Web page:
Transparency only way to communicate EverSweet's benefits, Cargill says

By Hank Schultz contact

- Last updated on GMT

Related tags: Stevia

Cargill conquered the technical challenges of bringing a fermented Reb D/Reb M stevia ingredient to market. Clearing the consumer acceptance hurdle was best handled by being as transparent as possible about the ingredient, a company executive said.

Scott Fabro, global business director for Cargill, spoke with FoodNavigator-USA as the recent Supply Side West trade show in Las Vegas, NV.  Fabro said Cargill did a lot of research on how consumers might view an ingredient made from fermentation before decided to bring out its new EverSweet brand. 

Transparency first

“In the zero calorie products, consumers have expressed a concern about some of the sweeteners in the marketplace and they are looking for an alternative. EverSweet was born from those questions,” ​Fabro said.

Fabro said that Cargill conducted focus groups on the new sweetener with consumers across the country and came up with a favorable reaction.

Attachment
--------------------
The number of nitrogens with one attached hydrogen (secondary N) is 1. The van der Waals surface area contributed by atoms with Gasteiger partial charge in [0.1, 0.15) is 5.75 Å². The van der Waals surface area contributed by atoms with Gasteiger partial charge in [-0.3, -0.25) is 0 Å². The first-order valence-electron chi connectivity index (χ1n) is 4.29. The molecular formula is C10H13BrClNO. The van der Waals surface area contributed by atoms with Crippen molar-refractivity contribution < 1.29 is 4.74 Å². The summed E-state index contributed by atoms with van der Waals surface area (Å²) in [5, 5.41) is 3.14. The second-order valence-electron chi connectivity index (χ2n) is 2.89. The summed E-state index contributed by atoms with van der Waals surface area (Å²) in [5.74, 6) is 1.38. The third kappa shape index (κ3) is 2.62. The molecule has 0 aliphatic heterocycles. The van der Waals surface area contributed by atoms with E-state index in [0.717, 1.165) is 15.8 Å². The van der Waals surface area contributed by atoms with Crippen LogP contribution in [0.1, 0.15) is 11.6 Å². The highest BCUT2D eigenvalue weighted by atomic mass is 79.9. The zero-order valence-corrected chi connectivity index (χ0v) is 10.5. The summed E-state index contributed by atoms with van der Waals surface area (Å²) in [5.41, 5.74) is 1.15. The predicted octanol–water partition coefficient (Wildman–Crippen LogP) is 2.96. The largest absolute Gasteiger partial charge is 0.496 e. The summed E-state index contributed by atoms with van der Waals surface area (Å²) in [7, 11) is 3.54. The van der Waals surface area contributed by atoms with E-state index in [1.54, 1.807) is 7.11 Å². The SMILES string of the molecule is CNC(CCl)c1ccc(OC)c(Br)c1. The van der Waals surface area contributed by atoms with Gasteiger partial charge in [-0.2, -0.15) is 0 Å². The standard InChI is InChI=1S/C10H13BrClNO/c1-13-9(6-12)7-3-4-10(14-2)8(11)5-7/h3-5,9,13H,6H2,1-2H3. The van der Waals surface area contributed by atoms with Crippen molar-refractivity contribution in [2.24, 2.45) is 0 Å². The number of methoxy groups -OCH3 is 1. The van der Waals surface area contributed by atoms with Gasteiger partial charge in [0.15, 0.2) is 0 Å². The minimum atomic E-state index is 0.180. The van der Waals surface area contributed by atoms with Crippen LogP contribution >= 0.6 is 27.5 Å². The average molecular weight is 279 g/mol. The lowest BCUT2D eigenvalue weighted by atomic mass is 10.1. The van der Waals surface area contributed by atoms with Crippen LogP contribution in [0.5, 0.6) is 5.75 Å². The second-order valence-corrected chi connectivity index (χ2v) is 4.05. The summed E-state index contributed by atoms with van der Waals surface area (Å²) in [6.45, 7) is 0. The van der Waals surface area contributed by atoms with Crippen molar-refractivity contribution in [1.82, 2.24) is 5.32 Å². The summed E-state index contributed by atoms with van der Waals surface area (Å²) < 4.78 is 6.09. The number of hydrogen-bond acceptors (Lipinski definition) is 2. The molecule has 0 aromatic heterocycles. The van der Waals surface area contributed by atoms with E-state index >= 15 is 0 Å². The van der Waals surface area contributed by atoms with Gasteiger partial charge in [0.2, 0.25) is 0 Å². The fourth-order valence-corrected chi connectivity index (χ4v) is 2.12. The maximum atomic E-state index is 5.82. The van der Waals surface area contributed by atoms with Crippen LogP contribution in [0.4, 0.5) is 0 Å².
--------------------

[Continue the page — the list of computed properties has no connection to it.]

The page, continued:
“We asked what their views of our sweetener would be on a sweetener continuum. If you think about one side, the all natural, to the fully synthetic—this molecule does not occur in nature—there a place where this product falls and there is a place where stevia extracts fall,”​ he said.

“In that continuum Cargill wants to be transparent about how this ingredient is produced.  About how we take traits from the stevia plant and put them into bakers yeast to produce our sweetener,”​ Fabro said.

A mixture of the steviol glycosides Reb M and Red D have been hit upon as the best way to deal with stevia’s well-documented taste issues when applied in a zero calorie application.

Cargill developed the fermentation technology to produce the new ingredient in concert with partner Evolva.  Some competitors have claimed that a better approach is to breed new varieties of stevia that naturally express higher levels of Reb D and Reb M, which at present make up 3% or less of the leaf.  Fabro said he doubts that approach will ever reach market viability.

“You’d have to believe that in a very short time you could increase those concentrations by 600%. And then you’d still be at twice the price of Reb A,”​ he said.

Read more about EverSweet HERE​.

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